Dakota Trails - North Dakota Outdoor Sports

Waterfowl Hunters Reminded of ANS Regulations

Waterfowl hunters are reminded to do their part in preventing the spread of aquatic nuisance species into or within North Dakota.

Waterfowl hunters must remove plants and plant fragments from decoys, strings and anchors; remove plants seeds and plant fragments from waders and other equipment before leaving hunting areas; remove all water from decoys, boats, motors, trailers and other watercraft; and remove all aquatic plants from boats and trailers before leaving a marsh or lake. In addition, hunters are encouraged to brush their hunting dogs free of mud and seeds.

Cattails and bulrushes may be transported as camouflage on boats. All other aquatic vegetation must be cleaned from boats prior to transportation into or within North Dakota.

In addition, drain plugs on boats must remain pulled when a boat is in transit away from a water body.

More ANS information, including regulations, is available by visiting the North Dakota Game and Fish Department website, gf.nd.gov.

Youth Waterfowl is Sept. 15-16

North Dakota’s two-day youth waterfowl season is Sept. 15-16. Legally licensed resident and nonresident youth waterfowl hunters age 15 and younger may hunt ducks, geese, coots and mergansers statewide.

The daily bag limit and species restrictions for the youth season are the same as for regular duck and goose seasons. Exception: the additional two blue-winged teal allowed during the first 16 days of the regular season are not allowed during the youth season.

Resident and qualifying nonresident youth waterfowl hunters must possess a general game and habitat license and a fishing, hunting and furbearer certificate. Nonresidents from states that do not provide a reciprocal licensing agreement for North Dakota residents must purchase the entire nonresident waterfowl license package.

In addition, all youth hunters must be Harvest Information Program certified, and youth ages 12 and older need to have passed a certified hunter education course. Hunters age 15 and younger do not need a federal duck stamp.

Hunters who do not HIP certify when they buy a North Dakota license, can add it by visiting the Game and Fish website at gf.nd.gov, or by calling 888-634-4798 and recording the HIP number on their printed license.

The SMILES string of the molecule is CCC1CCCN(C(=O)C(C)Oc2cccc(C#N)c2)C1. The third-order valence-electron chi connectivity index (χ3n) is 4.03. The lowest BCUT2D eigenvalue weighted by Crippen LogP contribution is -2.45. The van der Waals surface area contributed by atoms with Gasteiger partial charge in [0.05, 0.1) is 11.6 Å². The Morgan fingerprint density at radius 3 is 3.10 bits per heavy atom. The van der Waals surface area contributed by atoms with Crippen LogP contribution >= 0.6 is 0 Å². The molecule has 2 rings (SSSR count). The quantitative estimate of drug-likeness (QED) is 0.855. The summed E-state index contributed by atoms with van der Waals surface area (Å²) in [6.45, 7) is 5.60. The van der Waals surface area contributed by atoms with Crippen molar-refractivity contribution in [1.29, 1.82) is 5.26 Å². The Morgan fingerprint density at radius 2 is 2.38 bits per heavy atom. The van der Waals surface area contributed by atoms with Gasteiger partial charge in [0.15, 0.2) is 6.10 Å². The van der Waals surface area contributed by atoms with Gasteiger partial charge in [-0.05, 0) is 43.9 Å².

Shooting hours for the youth waterfowl season are one-half hour before sunrise to sunset. An adult of at least 18 years of age must accompany the resident youth hunter into the field, and a licensed adult is required to accompany a nonresident youth hunter. The two-day weekend hunt does not count against a nonresident adult hunter’s 14-day regular season waterfowl dates.

Federal Duck Stamp Required Sept. 1

Waterfowl hunters age 16 and older are reminded a federal duck stamp is required beginning Sept. 1. Waterfowl includes ducks, geese, swans, mergansers and coots.

 

This year’s 2018-19 federal duck stamp is available for electronic purchase through the North Dakota Game and Fish Department’s website, gf.nd.gov, instant licensing telephone number, 800-406-6409, or at license vendors registered with the department’s licensing system. Physical stamps are not available at North Dakota license vendors, but they can still be purchased at many U.S. Postal Service offices.

 

The electronic stamp is a purchase item like any other hunting or fishing license. When the purchase is completed the electronic stamp is valid immediately. The words “Federal Duck Stamp” will be printed on the license certificate, along with an expiration date 45 days from the date of purchase. The actual physical stamp will be sent by postal mail.

 

The physical stamp is processed and sent by the official duck stamp vendor in Texas, and should arrive to the individual buyer well before the expiration date printed on the electronic license. The physical stamp must remain in possession of the hunter after the 45-day electronic stamp has expired. Individuals who have questions regarding the status of their physical stamp can contact the federal duck stamp vendor customer service number at 800-852-4897.

 

The federal duck stamp has a fee of $25. An additional $1.50 fee is added to cover shipping and handling costs of the actual physical stamp.

Duck Brood Numbers Up from Last Year

State Game and Fish Department biologists expect a fall duck flight from North Dakota that is up 12 percent from last year and the 20th highest since 1965, based on observations from the annual mid-July waterfowl production survey.

This year’s duck brood index was up 37 percent from last year, and showed 5.11 broods per square mile, an increase of 39 percent. Average brood size is unchanged at 6.76 ducklings per brood.

Migratory game bird management supervisor Mike Szymanski said conditions were pretty dry after the May breeding duck survey, which indicated duck numbers and wetlands were down. “But most of the state received abundant rainfall from late May through early July, which was encouraging for the summer survey,” he said.

The July survey showed duck production in the northern tier of the state was very good, and Szymanski mentioned even areas further south were still quite favorable. “We have been seeing good numbers of broods since the summer survey, and especially lots of young birds, which indicates renesting efforts were very strong,” Szymanski said.